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Pragmatic software testing

Posted in Software testing,Software testing book by testing in London on July 1, 2007

From Dr Dobbs

This is a review of Rex Black’s book on Pragmatic Software Testing.

There are a number of philosophies that drive testers these days. Do you test based upon a catalog of risks, automated everything in unit tests, employ a model? In the risk-based camp, few authors are more influential as Rex Black. In his new book, Pragmatic Software Testing: Becoming an Effective and Efficient Test Professional, Black explains his approach to risk-based testing and the techniques needed to accomplish it.

Pragmatic Software Testing can be broken into two parts; Strategy and Execution. The first part includes sections on “Goals, Strategies, and Tactics” and “Risk-Based Testing”. Included in the Risk-Based Testing section is an introduction a possible catalog of risks to your product and briefly describes then. Included in this list are such things as Data Quality, Localisation, Security and Documentation in addition to Functionality. Each topic has both an explanation of the risk and a couple examples. Given the introductory nature of the book, the breadth of coverage makes up for lack of depth as some topic are worthy of their own book. These risks are followed up with a method to weight these risks appropriately in their project’s context. For new testers who do not yet have the trained intuition to do this assessment automatically, this will be of great use.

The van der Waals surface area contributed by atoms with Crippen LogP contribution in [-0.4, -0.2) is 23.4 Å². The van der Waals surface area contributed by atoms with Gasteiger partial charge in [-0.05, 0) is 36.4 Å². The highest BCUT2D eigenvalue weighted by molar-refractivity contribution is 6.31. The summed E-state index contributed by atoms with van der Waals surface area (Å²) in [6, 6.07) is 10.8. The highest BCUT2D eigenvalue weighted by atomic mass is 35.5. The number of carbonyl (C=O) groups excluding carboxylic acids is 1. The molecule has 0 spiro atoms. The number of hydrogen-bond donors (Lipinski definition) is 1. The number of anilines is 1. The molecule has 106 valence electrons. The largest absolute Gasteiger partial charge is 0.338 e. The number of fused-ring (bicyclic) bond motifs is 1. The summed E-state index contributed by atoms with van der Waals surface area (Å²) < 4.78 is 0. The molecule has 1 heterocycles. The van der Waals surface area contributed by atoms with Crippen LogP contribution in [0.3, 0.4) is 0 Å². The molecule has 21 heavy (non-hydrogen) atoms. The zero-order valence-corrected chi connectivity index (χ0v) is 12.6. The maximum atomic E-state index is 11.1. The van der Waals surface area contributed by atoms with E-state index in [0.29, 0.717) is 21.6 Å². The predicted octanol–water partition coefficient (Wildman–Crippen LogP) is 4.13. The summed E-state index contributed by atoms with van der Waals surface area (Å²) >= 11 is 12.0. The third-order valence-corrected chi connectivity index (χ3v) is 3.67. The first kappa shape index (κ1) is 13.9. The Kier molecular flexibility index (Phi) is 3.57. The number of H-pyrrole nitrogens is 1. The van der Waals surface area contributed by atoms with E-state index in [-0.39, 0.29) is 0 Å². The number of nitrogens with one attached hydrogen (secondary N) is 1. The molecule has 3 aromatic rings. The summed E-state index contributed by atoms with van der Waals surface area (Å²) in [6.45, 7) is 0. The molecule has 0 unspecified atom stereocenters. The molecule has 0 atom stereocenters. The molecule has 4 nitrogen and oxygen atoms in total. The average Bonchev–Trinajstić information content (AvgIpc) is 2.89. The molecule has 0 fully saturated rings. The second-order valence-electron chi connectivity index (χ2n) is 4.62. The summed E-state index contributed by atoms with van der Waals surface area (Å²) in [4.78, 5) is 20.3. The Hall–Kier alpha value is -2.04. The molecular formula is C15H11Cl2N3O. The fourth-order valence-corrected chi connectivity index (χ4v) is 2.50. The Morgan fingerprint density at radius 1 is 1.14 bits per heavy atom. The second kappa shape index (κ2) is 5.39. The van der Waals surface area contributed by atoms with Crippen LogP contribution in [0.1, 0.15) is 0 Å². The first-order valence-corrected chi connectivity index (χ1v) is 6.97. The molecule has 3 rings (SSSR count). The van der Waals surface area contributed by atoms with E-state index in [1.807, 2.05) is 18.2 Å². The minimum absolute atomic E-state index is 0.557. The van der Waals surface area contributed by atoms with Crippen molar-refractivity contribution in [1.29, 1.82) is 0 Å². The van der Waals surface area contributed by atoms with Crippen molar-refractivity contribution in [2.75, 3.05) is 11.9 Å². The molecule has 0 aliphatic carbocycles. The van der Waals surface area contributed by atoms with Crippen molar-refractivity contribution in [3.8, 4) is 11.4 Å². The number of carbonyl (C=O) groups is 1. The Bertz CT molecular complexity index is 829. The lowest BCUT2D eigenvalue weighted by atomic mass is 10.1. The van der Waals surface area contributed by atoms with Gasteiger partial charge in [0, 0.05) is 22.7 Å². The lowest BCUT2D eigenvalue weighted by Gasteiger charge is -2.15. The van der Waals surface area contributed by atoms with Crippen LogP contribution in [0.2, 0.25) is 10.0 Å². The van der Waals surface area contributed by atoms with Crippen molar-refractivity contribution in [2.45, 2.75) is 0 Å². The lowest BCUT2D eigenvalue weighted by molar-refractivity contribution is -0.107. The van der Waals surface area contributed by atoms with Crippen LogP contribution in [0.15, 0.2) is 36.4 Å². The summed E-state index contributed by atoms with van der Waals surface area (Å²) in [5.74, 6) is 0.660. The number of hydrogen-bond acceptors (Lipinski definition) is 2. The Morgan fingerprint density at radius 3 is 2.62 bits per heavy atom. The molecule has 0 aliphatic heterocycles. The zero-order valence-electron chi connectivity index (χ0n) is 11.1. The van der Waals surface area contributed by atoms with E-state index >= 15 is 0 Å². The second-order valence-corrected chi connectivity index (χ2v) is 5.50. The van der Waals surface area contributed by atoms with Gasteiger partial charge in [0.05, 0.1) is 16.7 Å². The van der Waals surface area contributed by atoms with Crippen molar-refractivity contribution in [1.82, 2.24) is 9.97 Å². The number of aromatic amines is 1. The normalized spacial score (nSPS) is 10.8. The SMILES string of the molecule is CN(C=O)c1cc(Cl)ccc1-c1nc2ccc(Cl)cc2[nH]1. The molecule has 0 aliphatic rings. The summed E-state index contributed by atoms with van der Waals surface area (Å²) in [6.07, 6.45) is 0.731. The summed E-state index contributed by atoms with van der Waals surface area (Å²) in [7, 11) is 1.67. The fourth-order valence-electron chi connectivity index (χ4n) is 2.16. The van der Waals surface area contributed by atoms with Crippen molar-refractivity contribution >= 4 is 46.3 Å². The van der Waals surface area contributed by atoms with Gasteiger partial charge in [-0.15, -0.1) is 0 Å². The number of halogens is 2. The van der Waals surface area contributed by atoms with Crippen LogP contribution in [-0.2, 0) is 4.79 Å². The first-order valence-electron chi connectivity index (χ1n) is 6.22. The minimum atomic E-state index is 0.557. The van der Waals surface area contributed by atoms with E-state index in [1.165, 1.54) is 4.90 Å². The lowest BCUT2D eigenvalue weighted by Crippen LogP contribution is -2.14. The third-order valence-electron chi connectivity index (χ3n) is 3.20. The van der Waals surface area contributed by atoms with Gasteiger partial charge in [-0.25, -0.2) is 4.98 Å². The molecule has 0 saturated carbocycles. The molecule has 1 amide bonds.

The remainder of the book contains discusses “Static Testing”, “Behavioural Testing” and “Structural Testing”. By far, the largest of these three sections is Behavioural Testing and covers equivalence classing, use cases, decision tables, state transition diagrams, domain testing and orthogonal arrays. Given the current politics of the testing community, it was refreshing to see the chapter on reactive testing (a.k.a. “exploratory testing”).

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